The volume of intact medieval and Tudor buildings surpasses London, in places in well-preserved conservation areas in St Albans which includes some remains of Verulamium, the town where in the 3rd century an early recorded British martyrdom took place. Saint Alban, a Romano-British soldier, took the place of a Christian priest and was beheaded on Holywell Hill, his martyr's cross of a yellow saltire on a blue field is reflected in the flag and coat of arms of Hertfordshire. Hertfordshire is well-served with railways, providing good access to London; the largest sector of the economy of the county is in services. Hertfordshire was the area assigned to a fortress constructed at Hertford under the rule of Edward the Elder in 913. Hertford is derived from meaning deer crossing; the name Hertfordshire is first recorded in the Anglo-Saxon Chronicle in 1011. Deer feature in many county emblems. There is evidence of humans living in Hertfordshire from the Mesolithic period, it was first farmed during the Neolithic period and permanent habitation appeared at the beginning of the Bronze Age.
This was followed by tribes settling in the area during the Iron Age. Following the Roman conquest of Britain in AD 43, the aboriginal Catuvellauni submitted and adapted to the Roman life. Saint Alban, a Romano-British soldier, took the place of a Christian priest and was beheaded on Holywell Hill, his martyr's cross of a yellow saltire on a blue field is reflected in the flag and coat of arms of Hertfordshire as the yellow field to the stag or Hart representing the county. He is the Patron Saint of Hertfordshire. With the departure of the Roman Legions in the early 5th century, the now unprotected territory was invaded and colonised by the Anglo-Saxons. By the 6th century the majority of the modern county was part of the East Saxon kingdom; this short lived kingdom collapsed in the 9th century, ceding the territory of Hertfordshire to the control of the West Anglians of Mercia. The region became an English shire in the 10th century, on the merger of the West Saxon and Mercian kingdoms. A century William of Normandy received the surrender of the surviving senior English Lords and Clergy at Berkhamsted, resulting in a new Anglicised title of William the Conqueror before embarking on an uncontested entry into London and his coronation at Westminster.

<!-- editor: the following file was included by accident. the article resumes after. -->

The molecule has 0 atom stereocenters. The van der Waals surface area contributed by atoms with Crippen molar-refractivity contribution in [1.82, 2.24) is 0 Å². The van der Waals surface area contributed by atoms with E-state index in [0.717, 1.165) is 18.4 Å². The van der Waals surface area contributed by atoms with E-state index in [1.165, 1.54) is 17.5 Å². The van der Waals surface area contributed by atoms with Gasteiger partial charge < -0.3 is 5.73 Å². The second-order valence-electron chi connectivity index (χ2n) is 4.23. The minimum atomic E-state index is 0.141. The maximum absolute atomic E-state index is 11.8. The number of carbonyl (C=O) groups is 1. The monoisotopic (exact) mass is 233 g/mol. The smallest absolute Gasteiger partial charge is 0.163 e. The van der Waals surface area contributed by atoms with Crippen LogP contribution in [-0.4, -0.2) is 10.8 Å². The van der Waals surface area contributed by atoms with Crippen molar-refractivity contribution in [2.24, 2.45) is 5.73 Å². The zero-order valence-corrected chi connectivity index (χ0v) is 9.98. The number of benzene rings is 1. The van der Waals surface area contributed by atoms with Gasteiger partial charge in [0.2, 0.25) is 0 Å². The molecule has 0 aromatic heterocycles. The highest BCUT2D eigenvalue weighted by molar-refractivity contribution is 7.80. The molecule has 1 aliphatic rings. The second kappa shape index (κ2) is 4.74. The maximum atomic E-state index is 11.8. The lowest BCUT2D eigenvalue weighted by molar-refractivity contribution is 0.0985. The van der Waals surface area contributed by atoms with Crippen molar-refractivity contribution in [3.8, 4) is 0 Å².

Hertfordshire was used for some of the new Norman castles at Bishop's Stortford, at King's Langley, a staging post between London and the royal residence of Berkhamsted. The Domesday Book recorded the county as having nine hundreds. Tring and Danais became one—Dacorum—from Danis Corum or Danish rule harking back to a Viking not Saxon past; the other seven were Braughing, Cashio, Hertford and Odsey. The first shooting-down of a zeppelin over Great Britain during WW1 happened in Cuffley; as London grew, Hertfordshire became conveniently close to the English capital. However, the greatest boost to Hertfordshire came during the Industrial Revolution, after which the population rose dramatically. In 1903, Letchworth became the world's first garden city and Stevenage became the first town to redevelop under the New Towns Act 1946. From the 1920s until the late 1980s, the town of Borehamwood was home to one of the major British film studio complexes, including the MGM-British Studios. Many well-known films were made here including the first three Star Wars movies.
The studios used the name of Elstree. American director Stanley Kubrick not only used to shoot in those studios but lived in the area until his death. Big Brother UK and Who Wants To Be A Millionaire? have been filmed there. EastEnders is filmed at Elstree. Hertfordshire has seen development at Warner Bros. Studios, Leavesden. On 17 October 2000, the Hatfield rail crash killed four people with over 70 injured; the crash exposed the shortcomings of Railtrack, which saw speed restrictions and major track replacement. On 10 May 2002, the second of the Potters Bar rail accidents occurred killing seven people.
Allied Joint Force Command Naples
Allied Joint Force Command Naples is a NATO military command based in Lago Patria, in the Metropolitan City of Naples, Italy—the base was located in the Bagnoli quarter of Naples. It was activated on 15 March 2004, after what was a redesignation of its predecessor command, Allied Forces Southern Europe formed in 1951. AFSOUTH in NATO Military Command Structure terms was a "Major Subordinate Command". Commander JFC Naples reports to the Supreme Allied Commander Europe at Supreme Headquarters Allied Powers Europe, Belgium. Allied Forces Southern Europe was one of two major NATO commands in the Mediterranean area, the other being Allied Forces Mediterranean based on the island of Malta, responsible for naval activities in the region. While Admiral Robert B. Carney of the U. S. Navy was appointed as Commander-in-Chief Allied Forces Southern Europe on 19 June 1951, AFMED was not activated until 1953; the delay was due to negotiations and compromises between the Americans and the British, who wished to retain one of their commanders over Britain's traditional sea lines of communication stretching through the Mediterranean to the Suez Canal and beyond.